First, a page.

More than 300 educators, coaches and community leaders packed into the Bridgestone Arena concourse on May 26 for the first ‘MEND Experience’ sponsored by Bank of America. The MEND Experience focused on teaching healthy masculinity to those who work with Nashville’s youth and celebrated those who are making an impact in their lives. MEND is a program of YWCA Nashville & Middle Tennessee.
“It’s time for men to step up and be great role models and teach young men how to become great men who value and respect women and girls,” said MEND Director Shan Foster. “The issue of violence against women is an epidemic in our country, in our state, and in our city.”
Tennessee ranks sixth in the nation for the rate at which men murder women. Fifty percent of all crimes in Tennessee are domestic violence-related. Metro police receive about 26,000 domestic violence-related calls each year. The MEND initiative is a primary prevention program dedicated to ending violence against women and girls by engaging and educating men and boys. MEND has focused its early efforts on engaging the athletic community, due to its influence on boys and young men. To date, MEND has worked with more than 150 coaches across the region, educating them on how to be part of the solution to the crisis of violence against women.
The MEND Experience featured several of the community’s high profile leaders, including Vanderbilt Football Coach Derek Mason and Athletics Director David Williams, and Tennessee State University’s Head Men’s Basketball Coach Dana Ford. Nashville Predators President and CEO Sean Henry is one of the program’s chief advocates, with the team and the Bridgestone Arena sponsoring and hosting the event. YWCA’s Vice President of Domestic Violence Services Tracy DeTomasi was also a featured speaker.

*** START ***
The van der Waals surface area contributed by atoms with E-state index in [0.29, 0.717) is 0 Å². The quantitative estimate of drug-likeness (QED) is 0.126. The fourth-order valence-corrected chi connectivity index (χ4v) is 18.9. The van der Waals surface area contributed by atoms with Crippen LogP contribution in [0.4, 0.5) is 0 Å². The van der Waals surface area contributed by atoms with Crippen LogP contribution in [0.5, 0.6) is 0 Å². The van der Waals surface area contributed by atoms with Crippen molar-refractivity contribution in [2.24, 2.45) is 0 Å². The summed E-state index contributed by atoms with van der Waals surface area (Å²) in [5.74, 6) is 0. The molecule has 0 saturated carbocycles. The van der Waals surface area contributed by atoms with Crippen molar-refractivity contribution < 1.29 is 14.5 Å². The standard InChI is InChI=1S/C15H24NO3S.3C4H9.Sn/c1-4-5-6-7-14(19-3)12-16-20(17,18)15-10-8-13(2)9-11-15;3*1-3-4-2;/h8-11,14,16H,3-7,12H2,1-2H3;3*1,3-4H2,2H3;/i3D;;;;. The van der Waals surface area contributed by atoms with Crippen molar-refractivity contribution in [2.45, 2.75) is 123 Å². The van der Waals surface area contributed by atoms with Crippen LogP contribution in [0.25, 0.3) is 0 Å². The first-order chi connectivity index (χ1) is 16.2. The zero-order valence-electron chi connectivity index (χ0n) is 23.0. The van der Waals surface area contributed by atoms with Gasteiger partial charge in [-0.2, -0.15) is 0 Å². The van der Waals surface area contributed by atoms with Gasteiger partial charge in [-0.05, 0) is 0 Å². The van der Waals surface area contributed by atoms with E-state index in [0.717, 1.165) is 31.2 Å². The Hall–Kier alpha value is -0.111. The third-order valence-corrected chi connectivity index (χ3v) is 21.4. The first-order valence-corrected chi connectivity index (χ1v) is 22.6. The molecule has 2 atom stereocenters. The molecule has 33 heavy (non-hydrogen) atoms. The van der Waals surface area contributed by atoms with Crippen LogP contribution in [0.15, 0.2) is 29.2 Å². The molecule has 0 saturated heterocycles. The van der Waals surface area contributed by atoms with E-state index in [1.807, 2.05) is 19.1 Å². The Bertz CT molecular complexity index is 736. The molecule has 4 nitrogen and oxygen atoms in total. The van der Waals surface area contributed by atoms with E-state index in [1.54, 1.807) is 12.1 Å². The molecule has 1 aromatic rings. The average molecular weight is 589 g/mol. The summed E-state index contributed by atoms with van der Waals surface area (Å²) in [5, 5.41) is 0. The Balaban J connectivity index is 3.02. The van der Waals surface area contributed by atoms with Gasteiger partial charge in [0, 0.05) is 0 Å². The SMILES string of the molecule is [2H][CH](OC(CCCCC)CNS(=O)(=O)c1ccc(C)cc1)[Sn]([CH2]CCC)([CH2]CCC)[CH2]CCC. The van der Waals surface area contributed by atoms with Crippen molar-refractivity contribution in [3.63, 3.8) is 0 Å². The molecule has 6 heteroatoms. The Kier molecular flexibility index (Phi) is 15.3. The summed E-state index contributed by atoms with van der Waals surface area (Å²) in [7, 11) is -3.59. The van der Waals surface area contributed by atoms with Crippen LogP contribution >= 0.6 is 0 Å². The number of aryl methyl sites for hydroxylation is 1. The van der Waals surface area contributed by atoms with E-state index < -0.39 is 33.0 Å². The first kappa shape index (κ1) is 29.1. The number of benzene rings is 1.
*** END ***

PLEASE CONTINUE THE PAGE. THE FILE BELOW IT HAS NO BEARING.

Several hundred Metro Nashville Public School teachers and coaches attended the morning-long event. Chief Support Services Officer for Metro Schools Dr. Tony Majors announced a key partnership between MEND and eight MNPS middle and high schools to begin this fall. The YWCA’s Girls Inc. programs will also be integrated into this partnership.
“If our children are witnessing their mothers and sisters being abused, they bring that damage and that harm to school,” said Dr. Majors. “We as a school system want to make sure were acknowledging that, but also working with the right agencies to help address the issue.”
Several area leaders were recognized for their efforts and involvement with MEND and were awarded the first MEND Awards. Honorees included the Honorable Karl Dean/Community Leader Award; Sean Henry/MEND Man of the Year Award; Dana Ford/Collegiate Coach of the Year Award; Daniel Zahn/Coach of the Year from Montgomery Central High School.